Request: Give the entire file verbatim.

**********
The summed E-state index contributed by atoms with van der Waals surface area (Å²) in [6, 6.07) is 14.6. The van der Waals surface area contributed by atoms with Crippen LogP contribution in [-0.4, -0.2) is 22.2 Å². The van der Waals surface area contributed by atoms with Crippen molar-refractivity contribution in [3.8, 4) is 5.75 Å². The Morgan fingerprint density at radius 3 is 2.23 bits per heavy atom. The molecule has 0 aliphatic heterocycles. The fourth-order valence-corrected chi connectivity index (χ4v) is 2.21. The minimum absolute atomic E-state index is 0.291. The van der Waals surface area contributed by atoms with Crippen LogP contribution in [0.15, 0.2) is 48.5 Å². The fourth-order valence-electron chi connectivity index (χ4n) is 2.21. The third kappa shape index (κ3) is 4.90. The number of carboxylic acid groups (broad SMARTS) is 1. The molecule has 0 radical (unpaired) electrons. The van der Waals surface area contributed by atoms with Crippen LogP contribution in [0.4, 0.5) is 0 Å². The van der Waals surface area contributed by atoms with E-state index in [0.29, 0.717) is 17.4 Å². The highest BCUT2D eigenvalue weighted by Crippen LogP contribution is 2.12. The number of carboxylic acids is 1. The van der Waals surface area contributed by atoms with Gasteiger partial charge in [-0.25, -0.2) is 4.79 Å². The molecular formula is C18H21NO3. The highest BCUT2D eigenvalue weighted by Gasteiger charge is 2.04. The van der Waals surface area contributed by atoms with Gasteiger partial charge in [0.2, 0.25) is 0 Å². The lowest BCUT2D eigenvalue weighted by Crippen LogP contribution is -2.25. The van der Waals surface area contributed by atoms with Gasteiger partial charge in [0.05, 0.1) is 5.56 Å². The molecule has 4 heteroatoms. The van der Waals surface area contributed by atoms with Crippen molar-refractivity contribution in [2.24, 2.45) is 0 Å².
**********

The summed E-state index contributed by atoms with van der Waals surface area (Å²) in [6, 6.07) is 14.6. The van der Waals surface area contributed by atoms with Crippen LogP contribution in [-0.4, -0.2) is 22.2 Å². The van der Waals surface area contributed by atoms with Crippen molar-refractivity contribution in [3.8, 4) is 5.75 Å². The Morgan fingerprint density at radius 3 is 2.23 bits per heavy atom. The molecule has 0 aliphatic heterocycles. The fourth-order valence-corrected chi connectivity index (χ4v) is 2.21. The minimum absolute atomic E-state index is 0.291. The van der Waals surface area contributed by atoms with Crippen LogP contribution in [0.15, 0.2) is 48.5 Å². The fourth-order valence-electron chi connectivity index (χ4n) is 2.21. The third kappa shape index (κ3) is 4.90. The number of carboxylic acid groups (broad SMARTS) is 1. The molecule has 0 radical (unpaired) electrons. The van der Waals surface area contributed by atoms with Crippen LogP contribution in [0.4, 0.5) is 0 Å². The van der Waals surface area contributed by atoms with E-state index in [0.29, 0.717) is 17.4 Å². The highest BCUT2D eigenvalue weighted by Crippen LogP contribution is 2.12. The number of carboxylic acids is 1. The van der Waals surface area contributed by atoms with Gasteiger partial charge in [-0.25, -0.2) is 4.79 Å². The molecular formula is C18H21NO3. The highest BCUT2D eigenvalue weighted by Gasteiger charge is 2.04. The van der Waals surface area contributed by atoms with Gasteiger partial charge in [0.2, 0.25) is 0 Å². The lowest BCUT2D eigenvalue weighted by Crippen LogP contribution is -2.25. The van der Waals surface area contributed by atoms with Gasteiger partial charge in [0.05, 0.1) is 5.56 Å². The molecule has 4 heteroatoms. The van der Waals surface area contributed by atoms with Crippen molar-refractivity contribution in [2.24, 2.45) is 0 Å².